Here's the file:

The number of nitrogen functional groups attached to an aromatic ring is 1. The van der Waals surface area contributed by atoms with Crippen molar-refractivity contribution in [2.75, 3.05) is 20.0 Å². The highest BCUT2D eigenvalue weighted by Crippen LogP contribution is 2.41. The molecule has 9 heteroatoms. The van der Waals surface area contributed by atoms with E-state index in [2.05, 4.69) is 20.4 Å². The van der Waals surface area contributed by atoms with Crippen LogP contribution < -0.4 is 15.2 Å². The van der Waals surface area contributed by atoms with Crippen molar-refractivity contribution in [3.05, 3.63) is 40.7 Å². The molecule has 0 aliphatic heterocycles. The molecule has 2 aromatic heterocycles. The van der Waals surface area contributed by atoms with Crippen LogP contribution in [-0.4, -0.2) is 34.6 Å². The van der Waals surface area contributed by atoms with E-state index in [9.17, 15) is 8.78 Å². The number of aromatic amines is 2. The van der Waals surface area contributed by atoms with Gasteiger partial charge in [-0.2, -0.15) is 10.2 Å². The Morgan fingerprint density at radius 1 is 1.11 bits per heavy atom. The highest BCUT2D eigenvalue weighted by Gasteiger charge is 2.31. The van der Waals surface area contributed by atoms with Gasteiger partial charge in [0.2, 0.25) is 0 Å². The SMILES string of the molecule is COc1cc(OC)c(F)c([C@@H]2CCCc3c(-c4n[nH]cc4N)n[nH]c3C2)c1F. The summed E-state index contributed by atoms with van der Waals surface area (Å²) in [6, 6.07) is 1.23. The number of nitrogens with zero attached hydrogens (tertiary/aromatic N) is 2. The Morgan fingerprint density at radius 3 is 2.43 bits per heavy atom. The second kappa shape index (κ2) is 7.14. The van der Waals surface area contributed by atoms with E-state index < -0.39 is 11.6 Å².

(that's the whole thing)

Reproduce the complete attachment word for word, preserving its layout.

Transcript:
The number of nitrogen functional groups attached to an aromatic ring is 1. The van der Waals surface area contributed by atoms with Crippen molar-refractivity contribution in [2.75, 3.05) is 20.0 Å². The highest BCUT2D eigenvalue weighted by Crippen LogP contribution is 2.41. The molecule has 9 heteroatoms. The van der Waals surface area contributed by atoms with E-state index in [2.05, 4.69) is 20.4 Å². The van der Waals surface area contributed by atoms with Crippen LogP contribution < -0.4 is 15.2 Å². The van der Waals surface area contributed by atoms with Crippen molar-refractivity contribution in [3.05, 3.63) is 40.7 Å². The molecule has 0 aliphatic heterocycles. The molecule has 2 aromatic heterocycles. The van der Waals surface area contributed by atoms with Crippen LogP contribution in [-0.4, -0.2) is 34.6 Å². The van der Waals surface area contributed by atoms with E-state index in [9.17, 15) is 8.78 Å². The number of aromatic amines is 2. The van der Waals surface area contributed by atoms with Gasteiger partial charge in [-0.2, -0.15) is 10.2 Å². The Morgan fingerprint density at radius 1 is 1.11 bits per heavy atom. The highest BCUT2D eigenvalue weighted by Gasteiger charge is 2.31. The van der Waals surface area contributed by atoms with Gasteiger partial charge in [0.2, 0.25) is 0 Å². The SMILES string of the molecule is COc1cc(OC)c(F)c([C@@H]2CCCc3c(-c4n[nH]cc4N)n[nH]c3C2)c1F. The summed E-state index contributed by atoms with van der Waals surface area (Å²) in [6, 6.07) is 1.23. The number of nitrogens with zero attached hydrogens (tertiary/aromatic N) is 2. The Morgan fingerprint density at radius 3 is 2.43 bits per heavy atom. The second kappa shape index (κ2) is 7.14. The van der Waals surface area contributed by atoms with E-state index < -0.39 is 11.6 Å².